Our Corporate Communications staff spend time getting to know Sumitomo Corporation's different business sites around the world, reporting on how the people at those sites work. We will keep you up to date with the world of Sumitomo Corporation, which extends to every corner of the globe.
Mass Media Relations Team, Corporate Communications Department
Having been assigned to the Corporate Communications Department upon joining the company in 2009, she has been in charge of mass media relations related to General Products & Real Estate Business Unit and Human Resources department. Every day she deals with media coverage and publicizes company topics. Her experience of growing up in Kobe, Japan and Vienna, Austria enables her speak Kansai dialect and English, however she finds a little bit of difficulty when it comes to standard Japanese. She loves to travel, especially to South Korea.
What is the Agricultural Production Corporation?
The Agricultural Production Corporation is a form of business led by farmers focusing mainly on agriculture-related business; it acquires agricultural lands for farm management. Some advantages of farmers joining a corporation are: management and household finances are separated so that management status can be clarified; by creating financial statements, fundraising and sales channel developing become easier; affiliation with companies trying to launch agricultural business becomes easier; and so on. Currently, there are more than 10,000 agricultural production corporations nationwide.
Shibushi city is a port town facing Shibushi Bay located in the southern end of Kyushu, about one and a half hour drive southeast from Kagoshima Airport. In this city, Agricultural production corporation SAKAUE Co., Ltd., in which Sumitomo Corporation has held a stake since 2010, grows crops on about 150 hectares, which is equivalent to 200 soccer fields. What is the secret of their sound management, and why did they decide to accept Sumitomo Corporation's investment? I visited the site to find out.
The average age of domestic farmers is over 60, but many of the employees here are in their 20s.
Sakaue's working hour starts at 7am. I visited them in mid-December, so it was still dark and as cold as 1 degree Celsius. In such harsh conditions, a total of 27 employees split up to clean every corner of the office, confirmed the contents of work for the day, and left in teams for fields they were in charge of. Sakaue plows as many as 300 fields in Shibushi city. At this time of the season, work was focused on preparing for potato planting and harvesting kale and feed corn. From dawn to dusk, excluding lunchtime, employees worked hard in fields they were in charge of.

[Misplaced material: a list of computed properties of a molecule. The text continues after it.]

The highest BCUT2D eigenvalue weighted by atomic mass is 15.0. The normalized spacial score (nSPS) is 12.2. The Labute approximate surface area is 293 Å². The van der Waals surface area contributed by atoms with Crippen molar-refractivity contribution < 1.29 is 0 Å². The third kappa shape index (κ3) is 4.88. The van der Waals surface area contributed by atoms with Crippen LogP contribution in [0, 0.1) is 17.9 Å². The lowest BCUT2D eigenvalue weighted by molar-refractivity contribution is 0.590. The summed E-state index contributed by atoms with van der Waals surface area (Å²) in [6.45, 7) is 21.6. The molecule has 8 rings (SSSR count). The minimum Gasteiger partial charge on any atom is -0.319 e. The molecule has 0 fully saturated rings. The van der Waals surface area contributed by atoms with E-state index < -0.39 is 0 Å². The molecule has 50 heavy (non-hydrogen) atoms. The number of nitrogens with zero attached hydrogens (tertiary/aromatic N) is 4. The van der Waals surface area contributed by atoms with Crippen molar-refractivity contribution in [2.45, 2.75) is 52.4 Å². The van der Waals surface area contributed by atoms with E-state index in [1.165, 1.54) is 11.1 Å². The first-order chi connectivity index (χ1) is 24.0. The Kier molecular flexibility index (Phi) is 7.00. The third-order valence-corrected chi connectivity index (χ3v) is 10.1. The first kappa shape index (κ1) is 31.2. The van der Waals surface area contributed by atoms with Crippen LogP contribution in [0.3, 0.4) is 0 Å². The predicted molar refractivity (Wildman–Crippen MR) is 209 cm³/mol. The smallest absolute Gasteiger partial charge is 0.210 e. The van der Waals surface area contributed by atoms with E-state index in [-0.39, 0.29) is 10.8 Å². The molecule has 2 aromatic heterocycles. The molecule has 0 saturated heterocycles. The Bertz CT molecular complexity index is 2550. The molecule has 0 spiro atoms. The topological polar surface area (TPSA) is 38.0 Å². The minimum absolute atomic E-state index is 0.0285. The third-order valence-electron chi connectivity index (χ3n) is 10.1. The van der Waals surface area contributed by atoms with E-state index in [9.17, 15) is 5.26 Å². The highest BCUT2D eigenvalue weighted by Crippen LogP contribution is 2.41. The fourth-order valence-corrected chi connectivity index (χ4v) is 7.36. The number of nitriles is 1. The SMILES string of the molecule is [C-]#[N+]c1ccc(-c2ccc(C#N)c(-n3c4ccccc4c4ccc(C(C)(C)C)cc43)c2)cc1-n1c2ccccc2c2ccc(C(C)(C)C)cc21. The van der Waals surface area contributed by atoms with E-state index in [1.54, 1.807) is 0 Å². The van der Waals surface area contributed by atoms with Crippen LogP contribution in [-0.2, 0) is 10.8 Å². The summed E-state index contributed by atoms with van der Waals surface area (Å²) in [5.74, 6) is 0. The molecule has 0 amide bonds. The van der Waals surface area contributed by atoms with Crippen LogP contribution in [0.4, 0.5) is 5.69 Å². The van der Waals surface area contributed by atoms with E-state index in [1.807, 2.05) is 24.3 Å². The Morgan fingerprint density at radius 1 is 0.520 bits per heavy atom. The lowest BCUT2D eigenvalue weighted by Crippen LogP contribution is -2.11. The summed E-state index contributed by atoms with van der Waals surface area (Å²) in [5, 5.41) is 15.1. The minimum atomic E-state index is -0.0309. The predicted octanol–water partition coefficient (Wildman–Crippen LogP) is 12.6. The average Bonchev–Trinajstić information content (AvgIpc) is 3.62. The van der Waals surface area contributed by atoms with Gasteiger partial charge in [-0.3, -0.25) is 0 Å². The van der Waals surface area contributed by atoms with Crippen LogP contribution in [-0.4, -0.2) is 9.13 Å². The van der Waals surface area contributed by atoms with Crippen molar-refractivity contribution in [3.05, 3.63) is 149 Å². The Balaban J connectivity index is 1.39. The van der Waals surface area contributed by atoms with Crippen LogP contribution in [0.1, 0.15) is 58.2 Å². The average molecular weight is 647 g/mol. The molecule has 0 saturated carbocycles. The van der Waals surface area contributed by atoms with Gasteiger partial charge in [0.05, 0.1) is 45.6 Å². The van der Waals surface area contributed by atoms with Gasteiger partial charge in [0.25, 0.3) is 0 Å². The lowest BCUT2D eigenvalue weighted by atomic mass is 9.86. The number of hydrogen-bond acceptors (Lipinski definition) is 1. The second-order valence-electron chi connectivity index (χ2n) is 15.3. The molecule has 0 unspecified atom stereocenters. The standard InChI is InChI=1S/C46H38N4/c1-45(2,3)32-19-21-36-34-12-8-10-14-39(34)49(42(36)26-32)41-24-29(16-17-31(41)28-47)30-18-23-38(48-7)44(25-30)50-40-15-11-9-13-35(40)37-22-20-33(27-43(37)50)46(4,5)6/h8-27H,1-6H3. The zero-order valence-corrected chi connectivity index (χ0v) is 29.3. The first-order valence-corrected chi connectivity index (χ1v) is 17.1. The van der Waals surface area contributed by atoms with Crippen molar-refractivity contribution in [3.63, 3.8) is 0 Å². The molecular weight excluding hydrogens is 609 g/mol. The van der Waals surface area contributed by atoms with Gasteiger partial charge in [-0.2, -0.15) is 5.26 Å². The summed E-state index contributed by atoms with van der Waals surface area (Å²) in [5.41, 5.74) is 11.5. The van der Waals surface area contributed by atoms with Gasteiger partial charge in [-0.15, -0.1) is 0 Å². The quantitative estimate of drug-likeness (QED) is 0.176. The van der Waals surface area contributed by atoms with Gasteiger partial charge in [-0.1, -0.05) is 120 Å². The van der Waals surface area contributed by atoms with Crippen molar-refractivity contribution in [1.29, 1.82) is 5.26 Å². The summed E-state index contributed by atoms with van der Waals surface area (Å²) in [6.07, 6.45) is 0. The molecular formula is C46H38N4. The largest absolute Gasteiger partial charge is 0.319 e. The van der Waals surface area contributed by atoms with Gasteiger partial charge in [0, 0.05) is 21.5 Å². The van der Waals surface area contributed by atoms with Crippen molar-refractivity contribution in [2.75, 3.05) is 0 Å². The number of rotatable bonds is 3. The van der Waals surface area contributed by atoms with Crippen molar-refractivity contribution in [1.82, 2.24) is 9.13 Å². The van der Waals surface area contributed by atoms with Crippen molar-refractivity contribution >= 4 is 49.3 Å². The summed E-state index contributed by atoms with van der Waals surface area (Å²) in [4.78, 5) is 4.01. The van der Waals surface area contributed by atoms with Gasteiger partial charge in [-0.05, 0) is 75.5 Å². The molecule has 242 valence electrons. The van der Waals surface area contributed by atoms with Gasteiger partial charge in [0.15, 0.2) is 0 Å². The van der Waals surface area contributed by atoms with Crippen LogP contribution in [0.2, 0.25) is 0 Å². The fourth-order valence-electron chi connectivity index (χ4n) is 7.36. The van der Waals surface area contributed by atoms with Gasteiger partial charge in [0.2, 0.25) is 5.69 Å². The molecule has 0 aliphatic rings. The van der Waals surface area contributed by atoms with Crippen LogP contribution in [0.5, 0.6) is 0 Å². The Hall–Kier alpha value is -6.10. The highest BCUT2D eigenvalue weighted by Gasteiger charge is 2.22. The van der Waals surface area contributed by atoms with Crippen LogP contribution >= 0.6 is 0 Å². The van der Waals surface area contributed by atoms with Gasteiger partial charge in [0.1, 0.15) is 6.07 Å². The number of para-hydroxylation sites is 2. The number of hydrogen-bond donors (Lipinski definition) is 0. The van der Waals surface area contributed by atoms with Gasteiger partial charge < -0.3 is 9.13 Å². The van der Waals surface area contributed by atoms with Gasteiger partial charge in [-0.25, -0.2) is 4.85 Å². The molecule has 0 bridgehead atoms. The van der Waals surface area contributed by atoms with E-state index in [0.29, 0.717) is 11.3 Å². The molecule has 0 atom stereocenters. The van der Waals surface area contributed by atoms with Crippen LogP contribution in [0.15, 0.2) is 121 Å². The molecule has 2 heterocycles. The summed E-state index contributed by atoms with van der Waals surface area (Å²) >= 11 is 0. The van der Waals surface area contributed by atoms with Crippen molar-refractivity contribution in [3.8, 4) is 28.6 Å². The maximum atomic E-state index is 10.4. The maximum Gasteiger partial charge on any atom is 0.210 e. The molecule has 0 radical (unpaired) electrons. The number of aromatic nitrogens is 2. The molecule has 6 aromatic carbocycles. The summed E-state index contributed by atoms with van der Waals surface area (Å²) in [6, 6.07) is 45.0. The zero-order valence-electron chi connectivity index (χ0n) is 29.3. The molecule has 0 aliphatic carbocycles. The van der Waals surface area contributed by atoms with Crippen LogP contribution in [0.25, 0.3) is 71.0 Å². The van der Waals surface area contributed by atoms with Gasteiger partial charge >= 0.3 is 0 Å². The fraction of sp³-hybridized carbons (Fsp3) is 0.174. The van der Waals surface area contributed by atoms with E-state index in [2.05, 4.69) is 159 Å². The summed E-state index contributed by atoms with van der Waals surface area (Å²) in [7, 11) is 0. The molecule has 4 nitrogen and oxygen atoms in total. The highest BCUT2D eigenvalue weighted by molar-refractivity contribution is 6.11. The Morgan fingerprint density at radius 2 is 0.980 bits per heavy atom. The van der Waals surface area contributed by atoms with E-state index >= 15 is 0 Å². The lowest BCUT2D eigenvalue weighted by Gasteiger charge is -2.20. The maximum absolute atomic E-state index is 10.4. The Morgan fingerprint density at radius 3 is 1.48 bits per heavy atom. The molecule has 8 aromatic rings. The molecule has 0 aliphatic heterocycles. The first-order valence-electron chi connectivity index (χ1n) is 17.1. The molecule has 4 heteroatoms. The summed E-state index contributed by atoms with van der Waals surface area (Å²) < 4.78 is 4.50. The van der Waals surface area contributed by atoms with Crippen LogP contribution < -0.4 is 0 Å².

These well built seedling greenhouses are resistant to natural disasters. New crops, too, are grown here on a trial basis.
The biggest characteristic of Sakaue is that they practice farming on a consignment basis. They grow some vegetables under sales contracts with multiple food manufacturers. They are also willing to grow new crops responding to the needs of customers. Actually, they have been growing cabbage and other crops on a trial basis in 2011. In the past, they had an oversupply of white radishes. Learning from this bitter experience, they have developed a new business model which holds down the influence of the market price and avoids dependence on a single crop yield. Sakaue's management efforts such as planned production, risk diversification, price range reduction, etc. are based on the belief of President Takashi Sakaue that “in the future, advanced management skills will be required for agricultural business, just like other industries.”
Kale has a reputation for being bitter, but when raised in the right conditions has a delicious sweetness.
President Sakaue started farming at the age of 24, and had taken part in the management of the agricultural production corporation as a senior managing director till he took the current position as a president in 2009. The president studies agriculture and management at a graduate school, aiming at practicing “agricultural methods that do not rely on intuition.” The conventional style of agriculture that relies on the intuition of skilled farmers is hard to apply to large-scale farming with lands in various soil conditions, and is difficult to pass down to successors. Sakaue, on the other hand, has managed to produce fine crops with minimum use of fertilizers and agrochemicals through farming process management utilizing IT and thorough soil analysis. For example, Sakaue grows kale, a raw material for green juice, without using any pesticides or chemical fertilizers, and still manages to fill customer orders 100%. They have never failed to produce enough to meet demand. “Agriculture is science. People may think pesticide-free or organic farming is special, but it is not hard if we focus on effective farming methods and make appropriate efforts.”
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